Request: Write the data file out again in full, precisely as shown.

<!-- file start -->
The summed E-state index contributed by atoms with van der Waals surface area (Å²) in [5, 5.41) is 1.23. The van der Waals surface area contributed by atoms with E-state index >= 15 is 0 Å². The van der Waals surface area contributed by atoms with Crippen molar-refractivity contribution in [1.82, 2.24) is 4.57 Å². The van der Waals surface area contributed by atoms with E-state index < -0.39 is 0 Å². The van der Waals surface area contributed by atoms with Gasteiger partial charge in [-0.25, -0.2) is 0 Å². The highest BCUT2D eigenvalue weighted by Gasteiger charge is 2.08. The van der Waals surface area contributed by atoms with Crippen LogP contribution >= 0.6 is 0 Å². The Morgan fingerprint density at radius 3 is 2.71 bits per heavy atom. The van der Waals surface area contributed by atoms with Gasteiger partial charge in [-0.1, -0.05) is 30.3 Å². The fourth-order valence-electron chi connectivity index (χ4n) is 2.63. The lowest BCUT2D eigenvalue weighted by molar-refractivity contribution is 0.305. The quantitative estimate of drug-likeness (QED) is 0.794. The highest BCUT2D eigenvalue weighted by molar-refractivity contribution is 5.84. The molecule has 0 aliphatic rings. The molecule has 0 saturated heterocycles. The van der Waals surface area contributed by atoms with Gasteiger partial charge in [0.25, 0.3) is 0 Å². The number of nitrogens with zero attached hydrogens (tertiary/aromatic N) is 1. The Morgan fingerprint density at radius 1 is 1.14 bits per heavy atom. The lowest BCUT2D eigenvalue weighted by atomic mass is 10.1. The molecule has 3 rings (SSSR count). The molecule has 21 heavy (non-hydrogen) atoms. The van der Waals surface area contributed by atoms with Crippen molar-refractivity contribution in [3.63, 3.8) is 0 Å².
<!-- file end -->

The summed E-state index contributed by atoms with van der Waals surface area (Å²) in [5, 5.41) is 1.23. The van der Waals surface area contributed by atoms with E-state index >= 15 is 0 Å². The van der Waals surface area contributed by atoms with Crippen molar-refractivity contribution in [1.82, 2.24) is 4.57 Å². The van der Waals surface area contributed by atoms with E-state index < -0.39 is 0 Å². The van der Waals surface area contributed by atoms with Gasteiger partial charge in [-0.25, -0.2) is 0 Å². The highest BCUT2D eigenvalue weighted by Gasteiger charge is 2.08. The van der Waals surface area contributed by atoms with Crippen LogP contribution >= 0.6 is 0 Å². The Morgan fingerprint density at radius 3 is 2.71 bits per heavy atom. The van der Waals surface area contributed by atoms with Gasteiger partial charge in [-0.1, -0.05) is 30.3 Å². The fourth-order valence-electron chi connectivity index (χ4n) is 2.63. The lowest BCUT2D eigenvalue weighted by molar-refractivity contribution is 0.305. The quantitative estimate of drug-likeness (QED) is 0.794. The highest BCUT2D eigenvalue weighted by molar-refractivity contribution is 5.84. The molecule has 0 aliphatic rings. The molecule has 0 saturated heterocycles. The van der Waals surface area contributed by atoms with Gasteiger partial charge in [0.25, 0.3) is 0 Å². The number of nitrogens with zero attached hydrogens (tertiary/aromatic N) is 1. The Morgan fingerprint density at radius 1 is 1.14 bits per heavy atom. The lowest BCUT2D eigenvalue weighted by atomic mass is 10.1. The molecule has 3 rings (SSSR count). The molecule has 21 heavy (non-hydrogen) atoms. The van der Waals surface area contributed by atoms with Crippen molar-refractivity contribution in [3.63, 3.8) is 0 Å².